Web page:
U.S. President Barack Obama plans to deploy a small number of special operations forces to Syria to advise rebels Washington deems moderate, U.S. sources said on Friday, a step he has long resisted to avoid getting dragged into another war in the Middle East.
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Obama was expected to send fewer than 60 special operations troops, said congressional sources who spoke on condition of anonymity. One U.S. official said the number was likely to be in the range of 20 to 30 but could not provide details.
U.S. officials stressed the forces were not meant to engage in front-line combat but rather to advise and assist moderate rebels. One official said their key role would be "logistical" to ensure that weapons and other supplies are delivered to the moderate forces whom the United States supports.
The sources said the move, expected to be announced later on Friday, reflected a wider strategy of strengthening moderate rebels in Syria even as Washington intensifies its efforts to find a diplomatic solution to end to the four-and-a-half year Syrian civil war in which at least 200,000 people have died.
The U.S. decision comes after Russia escalated its military role in Syria in September to support Syrian President Bashar Assad. Russia said it would also target the Islamic State militant group, but its planes have hit other rebel groups opposed to Assad, including groups backed by Washington.
The new U.S. strategy to assist in the fight against Islamic State in Syria will be accompanied by a new special operations force in Erbil in northern Iraq, "intensified" cooperation with Iraqis in retaking Ramadi and expanded security assistance to Jordan and Lebanon, a senior congressional source said.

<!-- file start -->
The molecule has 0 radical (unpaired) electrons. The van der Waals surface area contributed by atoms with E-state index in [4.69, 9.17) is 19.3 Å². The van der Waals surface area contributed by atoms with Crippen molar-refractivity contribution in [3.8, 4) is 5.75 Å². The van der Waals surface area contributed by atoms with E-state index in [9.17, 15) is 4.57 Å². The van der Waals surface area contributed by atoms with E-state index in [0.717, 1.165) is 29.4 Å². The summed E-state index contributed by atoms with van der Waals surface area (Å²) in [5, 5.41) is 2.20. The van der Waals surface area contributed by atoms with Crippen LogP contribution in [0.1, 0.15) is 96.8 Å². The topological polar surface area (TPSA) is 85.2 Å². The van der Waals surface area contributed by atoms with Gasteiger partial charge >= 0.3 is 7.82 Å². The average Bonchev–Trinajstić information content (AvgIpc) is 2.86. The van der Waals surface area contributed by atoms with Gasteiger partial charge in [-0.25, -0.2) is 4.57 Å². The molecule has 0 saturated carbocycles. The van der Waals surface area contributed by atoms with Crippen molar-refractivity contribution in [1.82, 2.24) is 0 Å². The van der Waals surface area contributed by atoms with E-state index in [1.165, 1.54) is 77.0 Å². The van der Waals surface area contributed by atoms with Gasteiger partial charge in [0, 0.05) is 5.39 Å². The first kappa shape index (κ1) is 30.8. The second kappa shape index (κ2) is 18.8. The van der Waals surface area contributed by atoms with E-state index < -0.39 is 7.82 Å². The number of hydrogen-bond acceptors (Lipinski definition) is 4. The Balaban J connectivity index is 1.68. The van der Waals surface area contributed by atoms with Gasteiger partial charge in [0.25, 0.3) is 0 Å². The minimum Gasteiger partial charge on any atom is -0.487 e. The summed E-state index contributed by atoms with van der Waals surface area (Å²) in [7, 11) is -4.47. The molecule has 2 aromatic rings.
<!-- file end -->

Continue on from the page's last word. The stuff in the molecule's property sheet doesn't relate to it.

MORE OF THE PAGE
To further counter the militant group, Obama has also authorized deploying A-10s and F-15 aircraft to Incirlik air base in Turkey, a senior administration official said.
The announcement was expected as U.S. Secretary of State John Kerry is meeting at peace talks in Vienna.
The talks include the foreign ministers of Russia and Iran, which support Assad, and nations such as Saudi Arabia and Turkey, which are adamantly opposed to his remaining in power after a civil war that has driven millions abroad as refugees and displaced millions more inside the country.
Joshua Landis, director of Center for Middle East studies at University of Oklahoma, said that the U.S. moves were unlikely to fundamentally change the dynamics on the ground in Syria, nor to significantly accelerate diplomacy.
"This is tinkering around the edges and it does up America's role and it will allow America to go to the Iraqis and go to the Russians and everybody and say we are doing more, but it doesn't fundamentally change anything," Landis said.
"This is more of ... what Obama has been doing for five years, which is trying to keep his critics on their heels by doing the minimum amount necessary while at the same time making sure that America does not get sucked into (Syria)," he added, saying he saw little chance of Obama significantly raising the number of U.S. forces in his remaining 15 months in office.
Reuters reported on Tuesday that the Obama administration was considering deploying some U.S. special operations forces inside of Syria to advise moderate Syrian opposition fighters for the first time and, potentially, to help call in U.S. airstrikes.